The wasted energy from the US industrial sector is enough power to run 22 cities the size of New York City.
What if there were a way to harness this wasted energy and convert it into usable energy? Fortunately, there are a number of technologies commercially available for waste heat recovery. Unfortunately, much of what is currently available is not economically feasible for most industrial applications.
In order to recover waste heat, three things are needed:
- An accessible source of waste heat
- Recovery technology
- A use for the recovered energy
If you have the accessible source of waste heat and a use for the recovered energy, all you then need is the recovery technology. Much of the industrial waste heat is in the low-temperature range (100-400°F).
One technology available for this type of waste heat recovery is organic rankine cycle (ORC) technology. This technology uses low to medium temperature waste-heat sources and converts the thermal energy into electricity. Industrial applications such as petroleum, ceramic, chemical, geothermal, food and beverage, power generation and waste disposal all can produce appropriate amounts and temperatures of waste heat to drive an organic rankine cycle.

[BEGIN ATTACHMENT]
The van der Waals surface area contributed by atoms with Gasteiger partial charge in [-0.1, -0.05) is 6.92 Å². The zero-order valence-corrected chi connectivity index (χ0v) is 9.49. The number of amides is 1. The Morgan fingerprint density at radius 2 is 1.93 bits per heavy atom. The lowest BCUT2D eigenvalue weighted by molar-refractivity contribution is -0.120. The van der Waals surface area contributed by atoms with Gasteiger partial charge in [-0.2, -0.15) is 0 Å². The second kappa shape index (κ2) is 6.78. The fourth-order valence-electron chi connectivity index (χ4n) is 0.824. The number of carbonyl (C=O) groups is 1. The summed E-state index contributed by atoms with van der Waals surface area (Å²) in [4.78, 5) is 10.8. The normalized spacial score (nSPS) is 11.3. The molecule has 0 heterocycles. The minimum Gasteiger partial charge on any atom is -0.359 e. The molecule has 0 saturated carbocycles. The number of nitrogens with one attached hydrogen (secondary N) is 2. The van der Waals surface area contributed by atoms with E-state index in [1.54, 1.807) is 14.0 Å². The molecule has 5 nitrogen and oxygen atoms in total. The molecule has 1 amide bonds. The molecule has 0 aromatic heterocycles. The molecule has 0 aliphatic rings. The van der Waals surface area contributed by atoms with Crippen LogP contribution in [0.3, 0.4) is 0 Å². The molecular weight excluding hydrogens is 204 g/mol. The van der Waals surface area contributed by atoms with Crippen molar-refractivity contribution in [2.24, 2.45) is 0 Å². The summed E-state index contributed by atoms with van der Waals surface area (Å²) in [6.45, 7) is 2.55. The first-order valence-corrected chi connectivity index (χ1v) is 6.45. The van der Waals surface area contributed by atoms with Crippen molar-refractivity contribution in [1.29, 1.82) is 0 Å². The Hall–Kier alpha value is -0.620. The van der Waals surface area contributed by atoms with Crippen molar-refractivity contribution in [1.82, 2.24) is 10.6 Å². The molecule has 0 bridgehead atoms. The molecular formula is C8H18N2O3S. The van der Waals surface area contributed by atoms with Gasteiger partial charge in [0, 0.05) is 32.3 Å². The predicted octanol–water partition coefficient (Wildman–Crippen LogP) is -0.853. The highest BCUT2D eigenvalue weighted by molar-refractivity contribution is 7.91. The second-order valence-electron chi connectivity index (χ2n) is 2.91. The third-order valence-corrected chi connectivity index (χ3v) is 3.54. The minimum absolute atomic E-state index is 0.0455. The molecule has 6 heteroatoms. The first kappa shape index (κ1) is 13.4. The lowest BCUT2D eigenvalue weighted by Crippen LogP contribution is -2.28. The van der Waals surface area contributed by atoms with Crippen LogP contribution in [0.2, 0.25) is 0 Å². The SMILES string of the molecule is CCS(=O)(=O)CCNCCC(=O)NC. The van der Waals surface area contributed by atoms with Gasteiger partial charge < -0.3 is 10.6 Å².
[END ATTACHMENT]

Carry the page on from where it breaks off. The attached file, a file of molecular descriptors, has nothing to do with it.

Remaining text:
The ORC technology uses conventional HVAC components, is self-powered and works with low-temp heat sources (>170°F water, >400°F gas). Additionally, maintains good efficiency at partial load, has around a two- to seven-year payback and is, perhaps most notably, a green system with a negative carbon footprint!
Currently available ORC modules can generate 35kW to 6MW of power from heat sources. A scroll expander can generate from 1kW to 30kW. A screw expander generates anywhere from 35kW to 1MW and a turbine expander generates from 100kW to 6MW.
Installing an ORC module can help you realize clean, renewable power with no carbon footprint, no toxic emissions, a quick return on investment and excellent system efficiencies.
Are you looking to recapture waste energy in your industrial application? Dig deep into ORC technology to see if it makes sense.